For the first time, these 1930's selections can be heard in sound quality that does them real justice - so many of the re-issues currently available of Sablon's material from this era are characterised by a thick, heavy and dull sound which entirely misrepresents the actual recordings. Thanks to the use of XR remastering we can finally hear the songs as they should have sounded!

Andrew Rose

MILES DAVIS Miles in Paris (1949) - PAJZ004

A milestone in Jazz finally rescued from sonic oblivion!

Festival International de Jazz, Paris, May 1949

These live recordings, taken from French radio broadcasts, have always suffered from pretty dreadful sound quality. In their original Columbia issue the quality is akin to a particularly poor and crackly telephone line. As such, any remastering work presents huge challenges, and outcomes are limited by the frequency and dynamic ranges of the original AM broadcasts, as well as poor microphone placement and acoustics.

The listener to this remastered recording may feel that my priority was Miles Davis' trumpet. Well, yes and no. Of all the musicians here it is of course Miles who we wish to hear as clearly as possible. But we are fortunate that it is his soloing, and that of saxophonist James Moody, which was best picked up by the microphone, and which best cuts through the murk of the original recording. Dameron's piano is much further back, and whilst I've been able to round out the deep double bass notes, the drums remain thudding rather than bright.

Yet these are perhaps secondary concerns. With a recording such as this we want to hear the young Miles cutting loose and free, in front of an adoring audience and effectively leading his own small group for the first time - and just before he succumbed to a drug addiction that would keep him out of the public eye for several years.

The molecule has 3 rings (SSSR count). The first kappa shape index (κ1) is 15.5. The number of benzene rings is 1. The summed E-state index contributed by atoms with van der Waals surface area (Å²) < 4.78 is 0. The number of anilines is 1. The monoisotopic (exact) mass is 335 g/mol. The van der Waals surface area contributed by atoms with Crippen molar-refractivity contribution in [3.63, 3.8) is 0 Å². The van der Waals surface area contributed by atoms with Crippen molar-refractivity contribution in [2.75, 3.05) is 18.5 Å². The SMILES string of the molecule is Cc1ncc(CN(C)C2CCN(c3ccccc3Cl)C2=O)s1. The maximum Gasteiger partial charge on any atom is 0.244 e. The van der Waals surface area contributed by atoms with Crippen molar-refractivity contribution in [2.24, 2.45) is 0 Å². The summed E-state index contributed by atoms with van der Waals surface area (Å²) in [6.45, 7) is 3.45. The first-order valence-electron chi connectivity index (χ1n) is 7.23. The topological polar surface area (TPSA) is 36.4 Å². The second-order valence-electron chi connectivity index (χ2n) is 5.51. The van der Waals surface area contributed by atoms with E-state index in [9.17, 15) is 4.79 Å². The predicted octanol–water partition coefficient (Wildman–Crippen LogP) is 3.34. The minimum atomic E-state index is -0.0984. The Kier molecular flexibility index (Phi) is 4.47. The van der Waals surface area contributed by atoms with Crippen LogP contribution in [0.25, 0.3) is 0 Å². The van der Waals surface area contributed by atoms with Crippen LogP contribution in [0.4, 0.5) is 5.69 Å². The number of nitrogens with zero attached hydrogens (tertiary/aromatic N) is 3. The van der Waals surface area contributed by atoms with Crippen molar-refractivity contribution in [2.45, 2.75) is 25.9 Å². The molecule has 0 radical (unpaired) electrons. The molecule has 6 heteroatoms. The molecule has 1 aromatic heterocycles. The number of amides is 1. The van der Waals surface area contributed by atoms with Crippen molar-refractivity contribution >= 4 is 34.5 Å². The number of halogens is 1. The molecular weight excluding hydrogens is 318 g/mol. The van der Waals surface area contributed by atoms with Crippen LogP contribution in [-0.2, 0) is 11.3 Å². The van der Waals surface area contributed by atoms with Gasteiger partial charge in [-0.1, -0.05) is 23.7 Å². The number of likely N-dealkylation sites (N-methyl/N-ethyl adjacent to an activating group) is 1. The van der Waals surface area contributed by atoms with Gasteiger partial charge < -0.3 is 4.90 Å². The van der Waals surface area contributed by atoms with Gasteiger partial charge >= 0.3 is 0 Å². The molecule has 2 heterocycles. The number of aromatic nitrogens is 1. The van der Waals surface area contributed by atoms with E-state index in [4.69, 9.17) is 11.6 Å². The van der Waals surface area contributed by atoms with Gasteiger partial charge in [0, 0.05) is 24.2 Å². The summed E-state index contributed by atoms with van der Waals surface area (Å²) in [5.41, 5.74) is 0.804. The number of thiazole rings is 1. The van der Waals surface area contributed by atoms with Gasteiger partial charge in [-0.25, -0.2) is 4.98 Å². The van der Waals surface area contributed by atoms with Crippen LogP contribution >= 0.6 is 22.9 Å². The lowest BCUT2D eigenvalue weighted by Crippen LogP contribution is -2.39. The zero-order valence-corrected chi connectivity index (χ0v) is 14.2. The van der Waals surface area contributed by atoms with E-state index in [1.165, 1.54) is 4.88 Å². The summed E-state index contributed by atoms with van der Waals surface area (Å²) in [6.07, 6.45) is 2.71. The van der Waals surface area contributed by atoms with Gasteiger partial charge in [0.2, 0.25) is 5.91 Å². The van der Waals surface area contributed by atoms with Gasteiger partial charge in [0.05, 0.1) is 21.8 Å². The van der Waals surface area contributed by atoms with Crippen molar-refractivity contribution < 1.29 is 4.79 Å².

So excuse a little hiss and occasional crackle, live with the fluttery sound on Embraceable You (on which a lot of wayward pitch correction has been possible), and listen at long last to this vital moment in modern jazz history, now sounding hugely better than any other issue since those May nights in 1949.

Andrew Rose

DUKE ELLINGTON Live at Carnegie Hall (1944) - PAJZ005

Duke Ellington's major breakthrough - sounds amazing!

This excellent recording from mainly clean acetate discs has really opened out thanks to the application of the XR remastering system. I took several modern recordings of music by Ellington as starting reference points with the aim of finding as much authentic fidelity as possible in the older recording. I was also able to deal with the mild surface noise, scratches etc., as well as correcting pitch thanks to the detection of residual 60Hz mains hum in the original - previous issues of this recording ran slightly fast.

Andrew Rose

LOUIS ARMSTRONG The Early Years (1923-40) - PAJZ006

An amazing new approach to acoustic and early electric recordings

"An excellent album, and one I can recommend highly ... We’re bound to want more after hearing such fabulous results" - Fanfare

This collection represents the first outing of a new 'variant' of the XR remastering process, tailored particularly for acoustic 78rpm recordings but also very useful in restoring the earliest electric recordings. In this collection we present ten [*see note below]recordings from the pre-microphone era - recorded directly into a horn - and ten from the so-called 'electric' era of microphone recordings.